A YOUNG chief executive cracked me up after she gave me a glimpse of how shrewd but full of heart her strategy is in doing business.
“He already poured his heart out to me about personal issues, now he is under our command.” It sounded triter in Tagalog: Nagbuhos na ng sama ng loob sa akin, pwede na nating mautus-utosan.”
I’ve been doing a version of that: Helping someone out in times of dire need, whether emotional, professional or spiritual (sometimes financial, but this one’s iffy) and have since been enjoying the fruits of the person’s gratitude.
I even advise my mentees to sow as many debts of gratitude to as many people as possible because that is the kind of debt that can never be fully paid. It lingers on in the psyche of the person whom you threw a lifeline to and many will feel compelled to repay this over and over again. I learned that from my mom who said decades ago: The most difficult debt to pay is debt of gratitude, avoid incurring it. I turned the table around instead.
That sounds manipulative, even Machiavellian to some. But it’s just stating what has been written but which we find little compulsion to do as told.
The Bible says that we must forgive in order to be forgiven. Then there’s the reminder that whoever sows sparingly will reap the same. It is in giving that we receive and it is in forgiving that we are forgiven. But we tend not to listen when it’s said that way. Some folks even made it less trite by coming up with the adage, “It’s better to give than to receive.”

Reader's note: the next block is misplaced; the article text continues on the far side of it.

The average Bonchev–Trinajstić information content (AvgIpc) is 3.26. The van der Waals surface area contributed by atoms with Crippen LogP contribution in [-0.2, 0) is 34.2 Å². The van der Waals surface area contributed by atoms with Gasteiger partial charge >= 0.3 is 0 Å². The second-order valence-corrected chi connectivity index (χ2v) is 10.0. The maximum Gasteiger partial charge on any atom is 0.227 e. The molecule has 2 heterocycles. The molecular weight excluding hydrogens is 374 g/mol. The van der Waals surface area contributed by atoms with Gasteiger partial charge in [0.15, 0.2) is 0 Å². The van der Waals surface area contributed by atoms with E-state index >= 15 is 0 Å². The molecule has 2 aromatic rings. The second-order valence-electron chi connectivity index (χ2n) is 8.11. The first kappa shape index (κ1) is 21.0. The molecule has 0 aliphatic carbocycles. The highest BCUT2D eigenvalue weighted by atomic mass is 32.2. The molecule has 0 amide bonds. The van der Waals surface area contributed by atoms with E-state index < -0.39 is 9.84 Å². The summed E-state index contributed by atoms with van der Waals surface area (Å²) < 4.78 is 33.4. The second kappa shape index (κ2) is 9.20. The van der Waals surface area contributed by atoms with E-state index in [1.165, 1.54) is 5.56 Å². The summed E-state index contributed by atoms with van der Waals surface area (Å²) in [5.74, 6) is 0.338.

But no, it was said that “whoever sows generously will also reap generously”. It’s just the human in us who shirks at any hint to the public that we have the eye on the prize, when it’s a fact that every one of us has an eye on the prize. Just watch a raffle and see the glint of hope in every person’s eyes while holding their tickets. Some even pay indulgences for that reserved place in heaven.
Why not reap as we want to sow, instead?
That advice comes with an aside: never ever collect debts of gratitude. Let it lie there, even forget it. It will come back, many, many times especially when you most need them. That is how the universe works.
In some religions and belief systems it’s called karma. Interestingly, in Bisaya, we have the words “grasya” and “gaba”. But “grasya” which means bounty, premium, payment or reward, is often used to refer to something we chance on or given by somebody, but not often as a reward for good karma planted. “Gaba”, however, refers directly to bad karma. That is indeed interesting. The nuances of a language gives an insight into the psyche of a people. We Pinoys are more inclined towards humble bragging and self-derision than just accepting with grace what we have rightfully earned.
Meanwhile, I sow as I want to reap.